19 Companies Showcase at Austin Startup Bazaar

By SUSAN LAHEY
Reporter with Silicon Hills News

Angel Investor Gary Forni

Angel investor Gary Forni Wednesday called Austin Startup Week “Austin’s preeminent event for early-stage startups… I wouldn’t miss it,” he added. Forni, with the Central Texas Angel Network and the Austin Technology Incubator was among roughly 400 people to attend the Startup Bazaar, hosted by Tech Ranch and RISE Austin at The Stage on Sixth Street.
Nineteen companies had demo tables, including Divert-X, wireless monitoring of prescription drug dosage; Springcreek Systems, a Salesforce.com partner which developed a standalone cloud applications to automate and prioritize Customer Relationship Manager data deduplication; Alpha Cares, an online software suite for child care center management; Isthislost, which provides anonymous email and SMS communication between someone who loses something and someone who finds it, and Axelo, a patented 3D motion sensing technology.
Throughout the day, 11 companies also pitched to investors including Needto.com, a site to connect people with work and services that includes a rating service and earnable tags, Whit.li, a provider of social media intelligence for enterprises, Itography, which lets advertisers market products with a mobile scavenger hunt and Engine, which lets users retrieve texts, documents and social content from their Gmail accounts.

Alex Cox-Cuzzi, engagement manager for Tech Ranch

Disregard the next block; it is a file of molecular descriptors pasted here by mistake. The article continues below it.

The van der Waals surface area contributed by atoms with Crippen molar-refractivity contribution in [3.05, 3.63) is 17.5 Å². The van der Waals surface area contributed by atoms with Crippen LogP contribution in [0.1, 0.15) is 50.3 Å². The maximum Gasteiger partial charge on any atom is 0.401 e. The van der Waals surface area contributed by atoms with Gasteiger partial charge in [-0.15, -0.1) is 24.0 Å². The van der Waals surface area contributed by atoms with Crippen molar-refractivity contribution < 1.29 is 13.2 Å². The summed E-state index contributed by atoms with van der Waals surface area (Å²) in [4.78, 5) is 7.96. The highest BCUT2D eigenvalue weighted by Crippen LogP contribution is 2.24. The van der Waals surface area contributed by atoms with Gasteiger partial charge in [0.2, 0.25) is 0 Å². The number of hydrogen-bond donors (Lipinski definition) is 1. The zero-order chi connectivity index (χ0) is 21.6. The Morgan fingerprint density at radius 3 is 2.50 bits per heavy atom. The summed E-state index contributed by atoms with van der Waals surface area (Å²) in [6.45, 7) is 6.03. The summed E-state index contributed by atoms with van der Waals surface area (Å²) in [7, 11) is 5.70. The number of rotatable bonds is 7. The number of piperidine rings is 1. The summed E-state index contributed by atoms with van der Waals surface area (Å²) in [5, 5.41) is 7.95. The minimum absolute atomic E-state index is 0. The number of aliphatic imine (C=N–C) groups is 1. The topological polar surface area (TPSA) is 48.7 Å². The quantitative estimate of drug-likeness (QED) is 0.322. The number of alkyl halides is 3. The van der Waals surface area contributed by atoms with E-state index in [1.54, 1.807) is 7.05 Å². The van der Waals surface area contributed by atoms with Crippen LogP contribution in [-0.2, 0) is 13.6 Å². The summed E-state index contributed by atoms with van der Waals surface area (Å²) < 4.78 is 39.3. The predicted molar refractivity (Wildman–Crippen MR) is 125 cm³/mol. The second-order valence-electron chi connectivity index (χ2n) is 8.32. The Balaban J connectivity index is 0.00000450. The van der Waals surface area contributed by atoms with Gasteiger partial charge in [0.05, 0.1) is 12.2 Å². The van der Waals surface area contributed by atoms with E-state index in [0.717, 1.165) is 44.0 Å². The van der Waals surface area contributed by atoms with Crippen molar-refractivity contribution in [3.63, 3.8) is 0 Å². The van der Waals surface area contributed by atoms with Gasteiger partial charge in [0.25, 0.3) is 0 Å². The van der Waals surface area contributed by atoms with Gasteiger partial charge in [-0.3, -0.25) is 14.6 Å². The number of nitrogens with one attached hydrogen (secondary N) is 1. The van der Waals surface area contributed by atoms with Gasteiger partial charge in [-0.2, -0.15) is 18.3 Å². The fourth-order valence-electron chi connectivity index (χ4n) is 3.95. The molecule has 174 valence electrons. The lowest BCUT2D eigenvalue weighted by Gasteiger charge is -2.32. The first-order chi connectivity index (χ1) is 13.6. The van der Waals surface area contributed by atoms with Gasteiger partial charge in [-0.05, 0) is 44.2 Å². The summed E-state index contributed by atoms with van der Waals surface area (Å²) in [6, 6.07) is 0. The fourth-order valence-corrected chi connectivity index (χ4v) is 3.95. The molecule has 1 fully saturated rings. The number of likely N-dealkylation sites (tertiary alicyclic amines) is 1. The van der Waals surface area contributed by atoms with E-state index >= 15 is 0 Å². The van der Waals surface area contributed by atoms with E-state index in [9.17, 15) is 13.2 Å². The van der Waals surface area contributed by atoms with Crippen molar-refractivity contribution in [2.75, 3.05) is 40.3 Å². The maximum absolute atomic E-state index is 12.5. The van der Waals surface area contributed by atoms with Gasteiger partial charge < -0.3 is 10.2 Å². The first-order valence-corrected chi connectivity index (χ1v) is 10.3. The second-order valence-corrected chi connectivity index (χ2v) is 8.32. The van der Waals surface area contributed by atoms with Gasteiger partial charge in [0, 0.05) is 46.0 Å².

Alex Cox-Cuzzi, engagement manager for Tech Ranch who planned the event, said the companies who pitched were all interviewed and auditioned prior to the event and chosen for their readiness to pitch.
“We were looking for the companies that are up and running, they’re out there in the market but haven’t gathered the attention they deserve,” Cox-Cuzzi said. Companies who applied were all early-stage companies so there was a fairly level playing field.
Ben Bazzrea, vice president of business development at Balderdash, which produces mobile apps, websites and design, said the one big problem with the event was that each demo table only had one representative who could actually speak to visitors about the company or produce they represented. If that person was busy, he pointed out, “Other people aren’t going to wait. They just walk away.”
Part of the problem was that, instead of booths, each demo company only had a tiny standing bar table—big enough for a couple of pints, a couple of elbows and a basket of chips. The bazaar theme was chosen to introduce a more casual feel to the event. Frequently, Cox-Cuzzi pointed out, pitch events are formal and stressful. Having it at a bar on 6th Street lightened the atmosphere.

Comments

  1. MathIsHard says:

    Kind of goofy to expect a company with one employee to have more than one for a demo session.

  2. Sunny Mckenzie says:

    There was another interesting one that I liked called Zutsvi. This was a unique twist on networking where it focused on products and not people. It allowed b2b industries like agriculture, chemicals, plastics, electronics etc. to form product communities and businesses can participate to network.
    I think this is the right way for businesses to network and collaborate.

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